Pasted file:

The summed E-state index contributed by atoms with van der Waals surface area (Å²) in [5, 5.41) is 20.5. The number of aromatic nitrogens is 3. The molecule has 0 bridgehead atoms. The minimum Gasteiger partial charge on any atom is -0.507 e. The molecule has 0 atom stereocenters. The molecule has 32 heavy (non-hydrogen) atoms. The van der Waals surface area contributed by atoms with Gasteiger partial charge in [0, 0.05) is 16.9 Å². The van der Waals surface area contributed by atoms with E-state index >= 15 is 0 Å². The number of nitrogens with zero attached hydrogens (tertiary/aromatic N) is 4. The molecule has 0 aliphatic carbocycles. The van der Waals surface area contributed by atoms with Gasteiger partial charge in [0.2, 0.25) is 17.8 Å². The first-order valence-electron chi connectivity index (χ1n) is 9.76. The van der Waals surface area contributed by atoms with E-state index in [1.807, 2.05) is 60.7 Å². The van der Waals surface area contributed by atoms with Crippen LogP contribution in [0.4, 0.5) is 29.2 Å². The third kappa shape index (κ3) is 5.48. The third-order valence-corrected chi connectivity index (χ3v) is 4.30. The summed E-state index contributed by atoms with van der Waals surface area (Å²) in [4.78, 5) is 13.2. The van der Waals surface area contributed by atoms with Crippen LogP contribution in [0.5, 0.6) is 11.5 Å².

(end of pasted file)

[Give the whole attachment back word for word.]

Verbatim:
The summed E-state index contributed by atoms with van der Waals surface area (Å²) in [5, 5.41) is 20.5. The number of aromatic nitrogens is 3. The molecule has 0 bridgehead atoms. The minimum Gasteiger partial charge on any atom is -0.507 e. The molecule has 0 atom stereocenters. The molecule has 32 heavy (non-hydrogen) atoms. The van der Waals surface area contributed by atoms with Gasteiger partial charge in [0, 0.05) is 16.9 Å². The van der Waals surface area contributed by atoms with E-state index >= 15 is 0 Å². The number of nitrogens with zero attached hydrogens (tertiary/aromatic N) is 4. The molecule has 0 aliphatic carbocycles. The van der Waals surface area contributed by atoms with Gasteiger partial charge in [0.2, 0.25) is 17.8 Å². The first-order valence-electron chi connectivity index (χ1n) is 9.76. The van der Waals surface area contributed by atoms with E-state index in [1.807, 2.05) is 60.7 Å². The van der Waals surface area contributed by atoms with Crippen LogP contribution in [0.4, 0.5) is 29.2 Å². The third kappa shape index (κ3) is 5.48. The third-order valence-corrected chi connectivity index (χ3v) is 4.30. The summed E-state index contributed by atoms with van der Waals surface area (Å²) in [4.78, 5) is 13.2. The van der Waals surface area contributed by atoms with Crippen LogP contribution in [0.5, 0.6) is 11.5 Å².